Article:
Why can I not move my registered office?
Companies House incorporates limited companies in three separate jurisdictions in the UK, rather that just the ‘whole of the UK’. England and Wales, although two separate countries, are both subject English Law. This means that they form a single jurisdiction, with litigation being dealt with through the same Courts.
Scotland and Northern Ireland are completely separate countries that, along with England and Wales, form the United Kingdom of Great Britain and Northern Ireland. Both countries have separate legal systems and Courts – Scotland is subject to Scots Law, and Northern Ireland is subject to Northern Irish Law.
As a result of the UK’s somewhat complex configuration and various legal structures, the jurisdiction in which you choose to register a company will forever dictate the location of your registered office:
- Companies registered in England and Wales must maintain a registered office in England or Wales
- Companies incorporated in Scotland must maintain a registered office in Scotland
- Companies in Northern Ireland must maintain a registered office in Northern Ireland
The location of your registered office will not affect your trading activities in any way. Registered office rules apply to all sizes of incorporated businesses, even multinational companies with branches all over the world. If you want to trade in different parts of the UK or overseas, you can easily set up a business address wherever you would like to establish a presence or be contacted by clients and other third parties.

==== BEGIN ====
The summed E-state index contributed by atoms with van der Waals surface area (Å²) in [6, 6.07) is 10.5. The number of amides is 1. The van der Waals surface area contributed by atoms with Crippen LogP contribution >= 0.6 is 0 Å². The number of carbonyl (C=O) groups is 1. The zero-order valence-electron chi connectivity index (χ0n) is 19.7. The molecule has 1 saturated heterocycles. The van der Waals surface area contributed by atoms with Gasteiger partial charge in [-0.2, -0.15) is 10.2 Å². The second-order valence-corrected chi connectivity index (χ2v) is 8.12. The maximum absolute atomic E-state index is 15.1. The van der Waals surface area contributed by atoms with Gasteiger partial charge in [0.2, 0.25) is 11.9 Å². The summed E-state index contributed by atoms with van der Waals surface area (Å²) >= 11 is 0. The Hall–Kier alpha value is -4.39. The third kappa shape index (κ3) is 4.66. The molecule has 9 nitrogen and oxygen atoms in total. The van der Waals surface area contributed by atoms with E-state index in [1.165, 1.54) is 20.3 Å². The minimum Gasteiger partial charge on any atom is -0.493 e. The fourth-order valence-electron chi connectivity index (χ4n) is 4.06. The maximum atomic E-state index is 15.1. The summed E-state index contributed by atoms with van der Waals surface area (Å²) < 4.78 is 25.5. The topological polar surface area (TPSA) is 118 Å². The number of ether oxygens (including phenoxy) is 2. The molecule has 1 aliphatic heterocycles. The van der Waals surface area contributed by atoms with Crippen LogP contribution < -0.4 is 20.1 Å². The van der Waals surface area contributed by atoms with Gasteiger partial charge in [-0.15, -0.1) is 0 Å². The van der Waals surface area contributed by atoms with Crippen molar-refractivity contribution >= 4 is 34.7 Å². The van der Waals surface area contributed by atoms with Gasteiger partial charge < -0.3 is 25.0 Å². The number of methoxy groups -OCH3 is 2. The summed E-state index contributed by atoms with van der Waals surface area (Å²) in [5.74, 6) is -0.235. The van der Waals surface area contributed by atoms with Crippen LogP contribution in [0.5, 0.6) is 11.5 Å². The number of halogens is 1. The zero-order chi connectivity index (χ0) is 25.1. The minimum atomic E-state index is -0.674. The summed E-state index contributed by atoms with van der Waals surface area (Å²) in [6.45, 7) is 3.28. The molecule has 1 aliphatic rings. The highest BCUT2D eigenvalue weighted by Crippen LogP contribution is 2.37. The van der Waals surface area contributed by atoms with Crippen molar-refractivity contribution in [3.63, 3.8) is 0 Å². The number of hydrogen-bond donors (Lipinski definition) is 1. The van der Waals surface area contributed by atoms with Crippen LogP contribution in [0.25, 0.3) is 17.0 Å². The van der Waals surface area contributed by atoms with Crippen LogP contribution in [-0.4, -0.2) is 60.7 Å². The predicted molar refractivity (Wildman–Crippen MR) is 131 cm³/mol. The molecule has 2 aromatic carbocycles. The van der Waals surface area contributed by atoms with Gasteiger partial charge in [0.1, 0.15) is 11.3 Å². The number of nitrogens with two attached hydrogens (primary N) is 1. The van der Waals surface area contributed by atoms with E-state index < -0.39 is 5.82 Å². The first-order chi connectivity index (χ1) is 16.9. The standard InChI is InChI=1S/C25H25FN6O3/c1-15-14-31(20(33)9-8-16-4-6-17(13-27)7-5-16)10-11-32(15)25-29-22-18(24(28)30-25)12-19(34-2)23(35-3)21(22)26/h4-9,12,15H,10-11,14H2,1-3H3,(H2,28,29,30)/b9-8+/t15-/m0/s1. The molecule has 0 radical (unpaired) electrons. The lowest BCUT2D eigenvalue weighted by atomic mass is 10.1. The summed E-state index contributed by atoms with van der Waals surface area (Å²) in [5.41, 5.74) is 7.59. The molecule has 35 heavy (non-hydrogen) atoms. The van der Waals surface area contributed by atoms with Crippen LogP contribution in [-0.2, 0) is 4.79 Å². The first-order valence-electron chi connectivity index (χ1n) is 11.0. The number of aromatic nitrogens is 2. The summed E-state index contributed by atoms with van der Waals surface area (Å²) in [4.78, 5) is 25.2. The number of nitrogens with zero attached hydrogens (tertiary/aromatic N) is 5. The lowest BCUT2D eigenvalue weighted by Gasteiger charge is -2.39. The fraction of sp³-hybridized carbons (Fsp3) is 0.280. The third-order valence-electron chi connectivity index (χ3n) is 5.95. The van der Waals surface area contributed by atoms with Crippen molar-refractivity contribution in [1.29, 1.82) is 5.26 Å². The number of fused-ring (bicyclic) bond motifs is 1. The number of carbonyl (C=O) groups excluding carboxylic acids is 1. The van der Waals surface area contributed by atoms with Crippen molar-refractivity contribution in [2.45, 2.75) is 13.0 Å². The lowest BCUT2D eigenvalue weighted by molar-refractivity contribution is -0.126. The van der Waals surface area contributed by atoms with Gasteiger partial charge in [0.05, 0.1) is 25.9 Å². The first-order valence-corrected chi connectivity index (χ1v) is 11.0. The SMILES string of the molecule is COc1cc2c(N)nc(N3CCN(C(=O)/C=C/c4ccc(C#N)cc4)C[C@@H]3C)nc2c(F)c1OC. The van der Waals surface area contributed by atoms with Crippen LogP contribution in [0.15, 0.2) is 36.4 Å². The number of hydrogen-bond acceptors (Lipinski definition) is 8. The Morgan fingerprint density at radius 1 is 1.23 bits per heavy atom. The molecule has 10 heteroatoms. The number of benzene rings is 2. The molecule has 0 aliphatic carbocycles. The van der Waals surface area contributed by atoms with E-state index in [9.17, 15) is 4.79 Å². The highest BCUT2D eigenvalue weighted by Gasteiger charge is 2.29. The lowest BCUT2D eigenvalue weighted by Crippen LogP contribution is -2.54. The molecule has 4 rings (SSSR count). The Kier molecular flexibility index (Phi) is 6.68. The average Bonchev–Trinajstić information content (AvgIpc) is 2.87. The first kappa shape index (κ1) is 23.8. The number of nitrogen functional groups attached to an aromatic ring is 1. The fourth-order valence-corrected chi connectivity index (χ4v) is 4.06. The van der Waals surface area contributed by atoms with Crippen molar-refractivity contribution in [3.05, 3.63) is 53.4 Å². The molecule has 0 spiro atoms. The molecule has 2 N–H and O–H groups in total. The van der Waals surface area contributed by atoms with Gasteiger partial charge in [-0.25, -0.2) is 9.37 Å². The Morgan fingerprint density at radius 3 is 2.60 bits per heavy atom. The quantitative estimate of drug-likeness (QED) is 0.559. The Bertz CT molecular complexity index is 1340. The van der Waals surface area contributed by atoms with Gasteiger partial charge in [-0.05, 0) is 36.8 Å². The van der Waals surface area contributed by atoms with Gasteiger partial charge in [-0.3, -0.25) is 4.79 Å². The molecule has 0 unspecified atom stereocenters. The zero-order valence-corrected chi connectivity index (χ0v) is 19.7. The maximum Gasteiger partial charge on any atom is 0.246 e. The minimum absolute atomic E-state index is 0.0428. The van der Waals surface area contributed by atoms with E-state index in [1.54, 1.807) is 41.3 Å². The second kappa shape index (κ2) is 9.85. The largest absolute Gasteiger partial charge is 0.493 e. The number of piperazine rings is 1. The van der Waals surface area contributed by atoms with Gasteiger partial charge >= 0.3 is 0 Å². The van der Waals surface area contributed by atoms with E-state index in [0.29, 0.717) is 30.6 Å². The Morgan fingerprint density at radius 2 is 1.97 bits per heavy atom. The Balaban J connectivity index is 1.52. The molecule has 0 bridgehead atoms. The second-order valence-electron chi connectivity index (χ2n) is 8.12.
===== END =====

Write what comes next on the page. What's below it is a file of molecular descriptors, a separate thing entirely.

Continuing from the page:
Changing an English and Welsh company to a Welsh company, or vice versa
A limited company registered in England and Wales can have its registered office address in either country, and it can switch the situation of its registered office from one to the other whenever it wishes. This is because England and Wales are regulated by a single legal system.
It is also possible for an English and Welsh company to be changed to a Welsh-only company, provided its registered office is situated in Wales. Likewise, a company registered in Wales-only can be changed to one registered in England-only. To make either one of these changes, the following steps are necessary:
- the company shareholders must pass a special resolution approving the change
- the company director must complete Companies House form AD05: ‘Notice to change the situation of an English and Wales company or a Wales company’
- a copy of the resolution and form AD05 must be delivered to Companies House within 15 days of the resolution being passed
- if you also need to change the situation of your registered office, the director will have to complete Companies House form AD01 ‘Change of registered office address’ and deliver it to Companies House at the same time.
The names of companies registered in England & Wales, Scotland, and Northern Ireland must include ‘Limited’ or ‘LTD’ at the end. However, companies registered in Wales-only can choose to add the Welsh equivalent (‘Cyfyngedig’ or ‘CYF’) to the end of their names. If you need to make any such amendments, you will have to file Companies House form NM01 ‘Notice of change of name by special resolution’ before changing the situation of your company.
If you need to make any changes to the details of your UK limited company, or file information at Companies House, you can use 1st Formations’ free Online Company Manager. All information delivered via this software filing system is safe and secure.